• You can check the status on where this is at by using get-dedupjob, or, i like using TreeSize which shows the size on disk of specific files…. including the deduplication chunks
  • At this stage – i noticed the original files getting bigger, but the dedup store (and the chunks within it) have not decreased at all…. “maybe theres another command for this ?” i thought….
  • There were two additional job types available, “garbageCollection” and “scrubbing”.  Unfortunately the powershell help nor the technet documentation actually state what either of these do! After a bit of searching, i found this page http://www.infotechguyz.com/WindowsServer2012/DedupandWindowsServer2012.html which specifies that GarbageCollection will find and remove unreferenced chunks and scrubbing will perform an integrity check…. so with this knowledge i then ran
  • start-dedupjob -Volume <VolumeLetter> -Type GarbageCollection only to find that this command can only be run when dedup is enabled!
  • In order to get around this, i re-enabled dedup, but excluded all folders on the drive, i also removed all the schedules/background optimisation settings…. then re-ran the command
  • Ininitally the size of the dedup folder increased by approx 100mb (keep in mind the dedup folder a thtis stage was 2.2TB), but soon the get-dedupjob status seemed to stop at 50% and the size of the dedup folder started coming down, quite quickly in 1GB chunks (the chunks seem to be a max of 1GB)
  • Once this completed (it took a while) – i disabled dedup again and all was good

Just to be clear, 2012 deduplication is still a good technology – and i use it elsewhere with great results – just every now and again, you will run into a dataset which it just does not agree with…. and disbaling it completely just isn’t intuitive…. (and yes, all this probably could have been avoided by running the dedup estimator tool – but then i wouldnt have learnt stuff – so theres no fun in that!) hence why I thought it would write the above…. hope it helps someone.

2012 deduplication savings

So now that 2012 has been out for a while… im starting to see a bit more detail on certains features… in this case file de-duplication.

I applied file deduplication to a drive we use called our “SOE” drive, which contains all the MS products, pre-prepared packages for SCCM, VHD (and vhdx) libraries etc…. a reported dedup hit rate of 42%, but on the folder, showing 8.5GB on disk out of 357GB in the folder – quite impressive…. but also not 42%, so where’s the gap?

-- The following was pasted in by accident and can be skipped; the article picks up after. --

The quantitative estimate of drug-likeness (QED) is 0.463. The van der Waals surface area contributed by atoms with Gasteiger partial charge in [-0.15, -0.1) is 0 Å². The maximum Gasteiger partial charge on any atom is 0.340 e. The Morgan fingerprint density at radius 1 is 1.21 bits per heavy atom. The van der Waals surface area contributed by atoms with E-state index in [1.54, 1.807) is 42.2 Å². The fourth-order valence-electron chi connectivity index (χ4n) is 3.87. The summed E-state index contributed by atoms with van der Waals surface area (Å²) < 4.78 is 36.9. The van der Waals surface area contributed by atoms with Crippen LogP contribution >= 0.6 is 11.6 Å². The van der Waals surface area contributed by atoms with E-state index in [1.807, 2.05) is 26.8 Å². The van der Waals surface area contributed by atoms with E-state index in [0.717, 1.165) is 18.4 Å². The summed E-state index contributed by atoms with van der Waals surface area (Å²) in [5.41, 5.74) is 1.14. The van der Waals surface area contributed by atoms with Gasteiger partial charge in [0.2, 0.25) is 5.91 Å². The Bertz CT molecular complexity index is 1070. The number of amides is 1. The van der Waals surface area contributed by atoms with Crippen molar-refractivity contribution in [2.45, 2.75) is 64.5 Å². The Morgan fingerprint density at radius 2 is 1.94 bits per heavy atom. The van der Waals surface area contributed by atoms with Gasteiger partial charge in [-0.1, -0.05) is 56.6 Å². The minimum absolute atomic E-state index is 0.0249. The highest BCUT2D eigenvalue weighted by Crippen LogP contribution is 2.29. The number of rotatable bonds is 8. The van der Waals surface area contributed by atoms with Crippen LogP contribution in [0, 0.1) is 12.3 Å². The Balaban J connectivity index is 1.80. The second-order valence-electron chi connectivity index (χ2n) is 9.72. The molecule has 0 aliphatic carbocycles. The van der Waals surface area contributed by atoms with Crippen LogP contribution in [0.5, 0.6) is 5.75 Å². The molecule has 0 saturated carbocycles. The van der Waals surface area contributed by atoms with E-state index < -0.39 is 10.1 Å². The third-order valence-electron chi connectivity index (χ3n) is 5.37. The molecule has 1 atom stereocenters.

So, when i ran out of NAS space, i purchased a stand-alone 3TB drive in a server – for storage of “less important” data, that has already been compressed using a combination of 7zip and rar…

As deduplication doesnt work on compressed files, i started decompressing – to see which is better, compression or deduplication. (I realise this depends on file types etc, but this data was a mix of iso’s, documents, executables etc)

I had used approx 2.2TB out of 2.72TB available while the files were compressed.

Once many of the folders were decompressed, i was, according to the properties of the folder, storing 2.16TB of data and only using 151mb on disk….. thats quite impressive, but the properties of the disk told a different story – 7oGB free….

so where has all the space gone?

Utilising one of my favourite tools – treesize by jam software, i had a quick look…. under “System volume informationDeDup” there was now 2.6TB of data… thats right, the dedup folder was larger than the original data itself!

Going back to my SOE drive, i discovered the deup folder was 208GB…. so my real “saving” on the SOE drive was only around the 148GB mark, not the 340-ish Gb the folder properties showed – still a good saving – but unfortunately no where near what that interface claims… but in line with the 42% presented within server manager.

Anyhoo – to sum up….. in order to see the real savings file dedup is providing, have a look in server manager, or have a look at your  “System volume informationDeDup” folder on the volume… and understand that for some volumes (depending on file type), there might not only be no savings, but it may increase your disk usage.

Dedup is something that is cool to get “for free” (i imagine most people reading this blog will have EA’s with software assurance) and will be quite useful in a number of situations…. but, as usual, the Microsoft sales machine is making it sound like the coolest thing that has ever happened (and claiming ludicrous savings – http://blogs.technet.com/b/filecab/archive/2012/05/21/introduction-to-data-deduplication-in-windows-server-2012.aspx)- so in the words of public enemy, don’t believe the hype.